F + P = GD. Facts + Perspective = Good Decisions.

Facts, alternative facts, and fake news is the 2000s version of the trope that there are three kinds of lies: lies, damned lies, and statistics. These problems complicate decision-making and lead to expensive mistakes. 

Six Americans, to date, have experienced blood clots after receiving the Johnson & Johnson COVID vaccine. One person has died. The CDC suspended the J&J vaccine until they can complete further testing to see if there’s a causal linkage to the blood clots. The EU did the same with the AstraZeneca vaccine and then re-authorized its use.

It’s heartbreaking to lose a loved one. The shock is worse when their death is unexpected and linked to something that was supposed to be good for them. The alarming reports have increased vaccine skepticism as people fear that the jabs are unsafe. They prefer the passive risk of catching the increasingly-less-fatal COVID to the active risk of injecting the vaccine.

66 million people have gotten the J&J jab. If a causal relationship is found, the probability of getting a blot clot from the shot is one in a million. That’s right, 1:1,000,000, which is far lower than the risk of harm from COIVD. Other one-in-a-million chances include being struck by lightning, casting the deciding vote in an election, and flipping a coin that lands on heads 20 times in a row.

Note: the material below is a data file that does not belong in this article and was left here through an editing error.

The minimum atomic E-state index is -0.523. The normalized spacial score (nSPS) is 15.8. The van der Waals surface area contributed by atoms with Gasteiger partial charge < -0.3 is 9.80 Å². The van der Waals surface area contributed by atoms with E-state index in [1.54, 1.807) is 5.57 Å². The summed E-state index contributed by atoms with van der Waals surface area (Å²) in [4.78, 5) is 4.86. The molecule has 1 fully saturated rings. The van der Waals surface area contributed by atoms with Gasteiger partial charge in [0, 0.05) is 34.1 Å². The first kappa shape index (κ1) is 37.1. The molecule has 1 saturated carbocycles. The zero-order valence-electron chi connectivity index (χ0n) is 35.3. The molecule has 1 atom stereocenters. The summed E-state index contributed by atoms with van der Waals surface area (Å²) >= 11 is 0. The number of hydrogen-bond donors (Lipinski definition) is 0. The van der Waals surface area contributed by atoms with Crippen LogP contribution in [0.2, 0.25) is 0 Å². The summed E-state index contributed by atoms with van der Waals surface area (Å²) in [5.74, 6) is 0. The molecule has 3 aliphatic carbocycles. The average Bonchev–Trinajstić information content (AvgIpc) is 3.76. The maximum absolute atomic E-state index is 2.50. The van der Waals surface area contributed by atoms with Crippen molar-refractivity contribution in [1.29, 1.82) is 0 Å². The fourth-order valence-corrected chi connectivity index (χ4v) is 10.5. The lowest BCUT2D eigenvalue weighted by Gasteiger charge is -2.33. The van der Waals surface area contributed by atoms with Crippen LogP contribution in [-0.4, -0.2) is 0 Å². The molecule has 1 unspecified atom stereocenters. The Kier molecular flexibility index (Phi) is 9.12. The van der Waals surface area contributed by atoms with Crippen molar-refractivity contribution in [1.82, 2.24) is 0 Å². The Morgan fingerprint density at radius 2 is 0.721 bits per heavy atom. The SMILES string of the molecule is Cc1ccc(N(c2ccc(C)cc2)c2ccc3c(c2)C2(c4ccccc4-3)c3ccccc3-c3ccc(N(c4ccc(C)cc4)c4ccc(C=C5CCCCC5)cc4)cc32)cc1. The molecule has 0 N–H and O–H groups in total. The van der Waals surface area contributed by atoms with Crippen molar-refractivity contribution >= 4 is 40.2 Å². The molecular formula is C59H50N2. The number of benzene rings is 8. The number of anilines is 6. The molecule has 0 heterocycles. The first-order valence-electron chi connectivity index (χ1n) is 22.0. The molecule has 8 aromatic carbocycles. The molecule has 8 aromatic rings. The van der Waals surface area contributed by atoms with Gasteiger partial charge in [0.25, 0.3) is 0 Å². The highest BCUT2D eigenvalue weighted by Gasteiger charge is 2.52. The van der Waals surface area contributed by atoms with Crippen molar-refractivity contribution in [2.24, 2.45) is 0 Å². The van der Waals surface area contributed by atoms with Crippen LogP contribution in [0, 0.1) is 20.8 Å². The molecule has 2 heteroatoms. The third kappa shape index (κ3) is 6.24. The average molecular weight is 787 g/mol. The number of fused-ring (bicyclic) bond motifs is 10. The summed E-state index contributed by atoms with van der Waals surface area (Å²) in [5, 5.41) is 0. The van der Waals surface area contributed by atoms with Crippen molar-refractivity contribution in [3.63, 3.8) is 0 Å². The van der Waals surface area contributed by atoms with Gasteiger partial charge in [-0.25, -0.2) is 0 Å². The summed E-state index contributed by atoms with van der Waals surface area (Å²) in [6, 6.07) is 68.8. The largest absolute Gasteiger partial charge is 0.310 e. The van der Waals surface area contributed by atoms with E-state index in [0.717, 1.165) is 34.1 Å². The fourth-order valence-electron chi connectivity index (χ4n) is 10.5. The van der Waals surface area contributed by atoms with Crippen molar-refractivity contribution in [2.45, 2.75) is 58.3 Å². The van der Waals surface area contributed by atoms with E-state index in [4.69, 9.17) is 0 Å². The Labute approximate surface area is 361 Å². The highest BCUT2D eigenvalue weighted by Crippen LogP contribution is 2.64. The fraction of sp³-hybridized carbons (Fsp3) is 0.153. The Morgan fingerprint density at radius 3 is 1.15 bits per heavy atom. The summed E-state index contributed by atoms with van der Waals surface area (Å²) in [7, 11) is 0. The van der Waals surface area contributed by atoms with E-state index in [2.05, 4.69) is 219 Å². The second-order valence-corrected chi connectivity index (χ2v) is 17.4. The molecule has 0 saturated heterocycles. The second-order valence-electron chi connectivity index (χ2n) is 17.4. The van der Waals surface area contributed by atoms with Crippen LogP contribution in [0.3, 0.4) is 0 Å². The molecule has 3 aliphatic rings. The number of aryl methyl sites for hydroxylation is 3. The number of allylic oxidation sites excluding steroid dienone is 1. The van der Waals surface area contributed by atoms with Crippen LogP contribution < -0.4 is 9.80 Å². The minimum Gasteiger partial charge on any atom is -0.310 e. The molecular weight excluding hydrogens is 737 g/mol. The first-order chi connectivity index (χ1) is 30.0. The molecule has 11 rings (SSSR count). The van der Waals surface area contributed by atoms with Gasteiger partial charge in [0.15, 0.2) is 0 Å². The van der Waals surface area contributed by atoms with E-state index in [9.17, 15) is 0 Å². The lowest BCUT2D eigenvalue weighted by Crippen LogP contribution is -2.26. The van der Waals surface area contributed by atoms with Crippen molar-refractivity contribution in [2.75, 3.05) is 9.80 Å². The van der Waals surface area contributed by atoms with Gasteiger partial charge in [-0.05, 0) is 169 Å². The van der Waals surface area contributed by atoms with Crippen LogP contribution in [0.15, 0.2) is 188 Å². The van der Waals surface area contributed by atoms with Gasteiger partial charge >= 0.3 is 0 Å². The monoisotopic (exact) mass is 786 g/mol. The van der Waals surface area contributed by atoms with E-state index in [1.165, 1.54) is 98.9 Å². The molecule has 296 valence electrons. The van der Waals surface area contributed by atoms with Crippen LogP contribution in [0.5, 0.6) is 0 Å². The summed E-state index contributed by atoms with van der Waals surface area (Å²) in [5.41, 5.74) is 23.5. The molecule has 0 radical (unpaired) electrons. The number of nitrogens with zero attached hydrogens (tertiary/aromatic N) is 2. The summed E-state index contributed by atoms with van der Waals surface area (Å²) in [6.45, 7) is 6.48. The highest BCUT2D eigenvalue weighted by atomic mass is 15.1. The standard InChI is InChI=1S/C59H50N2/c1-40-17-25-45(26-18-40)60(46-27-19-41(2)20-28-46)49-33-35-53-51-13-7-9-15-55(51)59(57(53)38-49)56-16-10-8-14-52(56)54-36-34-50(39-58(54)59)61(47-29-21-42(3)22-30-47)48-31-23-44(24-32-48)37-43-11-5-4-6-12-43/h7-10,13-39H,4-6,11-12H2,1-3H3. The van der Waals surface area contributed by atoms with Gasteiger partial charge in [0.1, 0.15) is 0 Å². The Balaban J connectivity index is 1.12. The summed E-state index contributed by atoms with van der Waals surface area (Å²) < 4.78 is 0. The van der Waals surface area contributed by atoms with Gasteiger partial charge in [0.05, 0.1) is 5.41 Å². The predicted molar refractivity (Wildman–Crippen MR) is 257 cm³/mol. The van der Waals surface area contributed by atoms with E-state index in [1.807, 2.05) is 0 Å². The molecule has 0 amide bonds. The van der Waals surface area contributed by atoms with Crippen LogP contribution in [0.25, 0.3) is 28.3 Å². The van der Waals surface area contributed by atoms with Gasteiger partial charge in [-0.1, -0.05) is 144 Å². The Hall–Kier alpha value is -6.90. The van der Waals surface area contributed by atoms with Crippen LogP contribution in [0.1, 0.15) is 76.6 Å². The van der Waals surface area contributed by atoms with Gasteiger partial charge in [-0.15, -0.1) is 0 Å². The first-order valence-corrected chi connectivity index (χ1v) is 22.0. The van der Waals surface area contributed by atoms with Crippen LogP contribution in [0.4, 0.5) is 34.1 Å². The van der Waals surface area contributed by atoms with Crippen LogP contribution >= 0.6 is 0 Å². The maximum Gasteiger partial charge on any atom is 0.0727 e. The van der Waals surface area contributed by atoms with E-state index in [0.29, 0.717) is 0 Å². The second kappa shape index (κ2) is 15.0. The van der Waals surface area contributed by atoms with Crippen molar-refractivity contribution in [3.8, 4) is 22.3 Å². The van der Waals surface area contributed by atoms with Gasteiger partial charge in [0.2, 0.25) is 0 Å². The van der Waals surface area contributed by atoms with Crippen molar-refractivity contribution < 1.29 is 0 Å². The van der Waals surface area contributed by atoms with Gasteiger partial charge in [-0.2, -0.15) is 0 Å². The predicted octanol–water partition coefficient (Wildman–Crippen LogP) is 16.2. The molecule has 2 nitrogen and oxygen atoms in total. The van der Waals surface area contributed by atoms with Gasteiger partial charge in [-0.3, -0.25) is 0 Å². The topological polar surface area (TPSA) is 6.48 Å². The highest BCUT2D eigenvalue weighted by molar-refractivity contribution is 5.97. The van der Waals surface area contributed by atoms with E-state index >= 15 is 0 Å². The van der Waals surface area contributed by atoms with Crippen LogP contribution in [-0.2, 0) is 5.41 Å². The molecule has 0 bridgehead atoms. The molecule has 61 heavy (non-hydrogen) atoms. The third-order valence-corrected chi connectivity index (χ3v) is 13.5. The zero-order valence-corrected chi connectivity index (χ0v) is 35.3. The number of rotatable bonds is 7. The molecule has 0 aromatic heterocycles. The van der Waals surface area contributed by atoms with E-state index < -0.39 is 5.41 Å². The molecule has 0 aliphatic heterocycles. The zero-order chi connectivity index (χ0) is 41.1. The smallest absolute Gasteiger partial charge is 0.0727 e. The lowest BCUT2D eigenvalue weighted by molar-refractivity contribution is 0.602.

President Biden announced on April 13th his decision to remove all American troops from Afghanistan by September 11, 2021. The date marks twenty years after the terrorist attacks on America planned by al Qaeda, which had a safe-haven in Afghanistan.

The Pentagon reportedly urged the President to stay the course. Some experts even argued for putting more forces into Afghanistan. Voices from the national security establishment, including former 4-star general and CIA director David Petraeus (whom I advised for three months in Afghanistan), decried the decision as short-sighted and likely to lead to al Qaeda returning to the landlocked country to plan terror attacks against the United States.

President Biden, however, was skeptical. During his speech, the President spoke of his trip in 2008 to the Kunar River valley. That trip was to my outpost, FOB Bostick. What then-Senator Biden saw was violence in our area had plummeted as more and more Afghans stopped fighting and decided to work together with us. He also saw the limits of what US forces could achieve: we could not provide legitimacy to the Afghan government. They needed to earn the support of the people. Unless they did so, we would be stuck.

Using his twenty-year perspective to weigh the arguments, Biden concluded that the risks of keeping US forces in Afghanistan far outweighed the benefits. The Afghan government has yet to earn enough legitimacy in the eyes of Afghans, and no length of continued US troop presence was going to change that. 

The difference between the poor decision to avoid getting vaccinated and the good decision to remove American troops from Afghanistan is perspective

Perspective provides context that is vital to sound decision-making. F + P = GD. Facts + Perspective = Good Decisions

Who is providing you with perspective so that you avoid drinking your own bathwater or following the bandwagon over a cliff?